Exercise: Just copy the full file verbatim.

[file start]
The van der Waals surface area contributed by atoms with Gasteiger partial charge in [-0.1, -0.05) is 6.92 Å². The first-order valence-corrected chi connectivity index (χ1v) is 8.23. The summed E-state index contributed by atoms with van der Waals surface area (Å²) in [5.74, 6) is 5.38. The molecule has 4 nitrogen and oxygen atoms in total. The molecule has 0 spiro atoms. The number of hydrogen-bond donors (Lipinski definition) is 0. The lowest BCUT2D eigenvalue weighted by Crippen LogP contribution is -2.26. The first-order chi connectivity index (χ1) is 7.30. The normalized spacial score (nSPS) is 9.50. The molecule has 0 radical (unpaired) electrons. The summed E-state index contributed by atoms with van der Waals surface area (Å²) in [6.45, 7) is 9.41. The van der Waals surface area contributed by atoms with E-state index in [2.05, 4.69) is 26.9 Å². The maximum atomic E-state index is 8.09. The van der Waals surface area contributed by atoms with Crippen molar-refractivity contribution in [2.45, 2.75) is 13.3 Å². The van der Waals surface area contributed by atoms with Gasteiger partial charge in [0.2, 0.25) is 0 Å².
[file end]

The van der Waals surface area contributed by atoms with Gasteiger partial charge in [-0.1, -0.05) is 6.92 Å². The first-order valence-corrected chi connectivity index (χ1v) is 8.23. The summed E-state index contributed by atoms with van der Waals surface area (Å²) in [5.74, 6) is 5.38. The molecule has 4 nitrogen and oxygen atoms in total. The molecule has 0 spiro atoms. The number of hydrogen-bond donors (Lipinski definition) is 0. The lowest BCUT2D eigenvalue weighted by Crippen LogP contribution is -2.26. The first-order chi connectivity index (χ1) is 7.30. The normalized spacial score (nSPS) is 9.50. The molecule has 0 radical (unpaired) electrons. The summed E-state index contributed by atoms with van der Waals surface area (Å²) in [6.45, 7) is 9.41. The van der Waals surface area contributed by atoms with E-state index in [2.05, 4.69) is 26.9 Å². The maximum atomic E-state index is 8.09. The van der Waals surface area contributed by atoms with Crippen molar-refractivity contribution in [2.45, 2.75) is 13.3 Å². The van der Waals surface area contributed by atoms with Gasteiger partial charge in [0.2, 0.25) is 0 Å².